Oversee Professors and enforce policies as head of a college.
What does an Academic Dean do?
If an Academic Dean were a comic book supervillain, they’d be Two-Face. But instead of half devastatingly handsome Attorney and half acid-scarred criminal, they’d be half Professor and half Administrator. All good.
This is a position usually given to more senior, tenured Professors. In larger schools, there’s an Academic Dean for every area of study (Dean of Business and Dean of Engineering, for example). In smaller schools, however, an Academic Dean may oversee all academic fields.
As an Academic Dean, you only keep the title for about five to seven years. The reason for this short tenure is the amount of pressure on you to keep everyone in the school happy while at the same time carrying on your duties as a Professor.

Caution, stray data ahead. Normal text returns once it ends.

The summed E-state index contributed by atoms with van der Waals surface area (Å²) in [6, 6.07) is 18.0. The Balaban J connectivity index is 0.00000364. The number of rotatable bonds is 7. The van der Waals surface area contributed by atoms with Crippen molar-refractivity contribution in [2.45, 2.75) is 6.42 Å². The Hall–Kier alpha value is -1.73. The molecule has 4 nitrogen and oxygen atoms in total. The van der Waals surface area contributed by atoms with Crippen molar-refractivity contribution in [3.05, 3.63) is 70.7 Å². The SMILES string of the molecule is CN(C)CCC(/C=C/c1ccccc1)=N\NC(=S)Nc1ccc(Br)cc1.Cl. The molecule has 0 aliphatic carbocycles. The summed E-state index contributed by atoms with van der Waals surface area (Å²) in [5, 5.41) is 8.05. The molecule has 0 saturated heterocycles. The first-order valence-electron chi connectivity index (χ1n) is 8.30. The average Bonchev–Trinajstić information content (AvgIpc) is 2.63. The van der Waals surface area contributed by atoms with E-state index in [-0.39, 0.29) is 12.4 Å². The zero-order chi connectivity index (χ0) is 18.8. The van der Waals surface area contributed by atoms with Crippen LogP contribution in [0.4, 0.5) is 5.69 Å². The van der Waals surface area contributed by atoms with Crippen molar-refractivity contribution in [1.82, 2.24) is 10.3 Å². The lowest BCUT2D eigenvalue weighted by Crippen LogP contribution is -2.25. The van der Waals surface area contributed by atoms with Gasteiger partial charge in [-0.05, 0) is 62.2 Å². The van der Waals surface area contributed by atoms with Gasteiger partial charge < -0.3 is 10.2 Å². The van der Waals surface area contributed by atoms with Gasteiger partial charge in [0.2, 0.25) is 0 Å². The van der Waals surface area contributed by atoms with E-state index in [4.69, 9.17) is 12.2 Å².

You answer to alumni, students, Professors, and Administrators. You hire and mentor new Professors, help older ones navigate the tenure track, decide what classes will be offered in the upcoming year, create new degree options, assign Student Advisors, and schedule classes. You also create a yearly budget for your department, keep an eye on the budget as the year progresses, and work with alumni to raise funds. Additionally, you appear at university events as the face of the college, and work with shareholders to create long-term academic goals for the school.
On top of all this, you also teach at least one class a semester, and solve any problems that arise within your specific school. These problems can include cheating students or Professors who are unhappy with their pay.